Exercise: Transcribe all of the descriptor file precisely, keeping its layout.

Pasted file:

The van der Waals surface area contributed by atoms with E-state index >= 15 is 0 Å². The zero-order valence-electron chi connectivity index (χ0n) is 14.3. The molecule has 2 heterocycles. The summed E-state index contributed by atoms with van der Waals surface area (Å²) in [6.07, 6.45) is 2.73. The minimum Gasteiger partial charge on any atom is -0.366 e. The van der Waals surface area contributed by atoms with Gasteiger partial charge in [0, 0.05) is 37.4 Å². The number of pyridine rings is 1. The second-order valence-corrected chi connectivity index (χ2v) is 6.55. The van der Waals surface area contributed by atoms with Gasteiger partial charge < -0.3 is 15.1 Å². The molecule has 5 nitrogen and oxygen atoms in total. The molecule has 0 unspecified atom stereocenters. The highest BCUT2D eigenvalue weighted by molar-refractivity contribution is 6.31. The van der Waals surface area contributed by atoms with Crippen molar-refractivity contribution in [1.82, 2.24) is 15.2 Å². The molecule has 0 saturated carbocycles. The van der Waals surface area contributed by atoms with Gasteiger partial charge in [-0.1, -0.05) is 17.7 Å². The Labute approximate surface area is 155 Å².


The van der Waals surface area contributed by atoms with E-state index >= 15 is 0 Å². The zero-order valence-electron chi connectivity index (χ0n) is 14.3. The molecule has 2 heterocycles. The summed E-state index contributed by atoms with van der Waals surface area (Å²) in [6.07, 6.45) is 2.73. The minimum Gasteiger partial charge on any atom is -0.366 e. The van der Waals surface area contributed by atoms with Gasteiger partial charge in [0, 0.05) is 37.4 Å². The number of pyridine rings is 1. The second-order valence-corrected chi connectivity index (χ2v) is 6.55. The van der Waals surface area contributed by atoms with Gasteiger partial charge < -0.3 is 15.1 Å². The molecule has 5 nitrogen and oxygen atoms in total. The molecule has 0 unspecified atom stereocenters. The highest BCUT2D eigenvalue weighted by molar-refractivity contribution is 6.31. The van der Waals surface area contributed by atoms with Crippen molar-refractivity contribution in [1.82, 2.24) is 15.2 Å². The molecule has 0 saturated carbocycles. The van der Waals surface area contributed by atoms with Gasteiger partial charge in [-0.1, -0.05) is 17.7 Å². The Labute approximate surface area is 155 Å².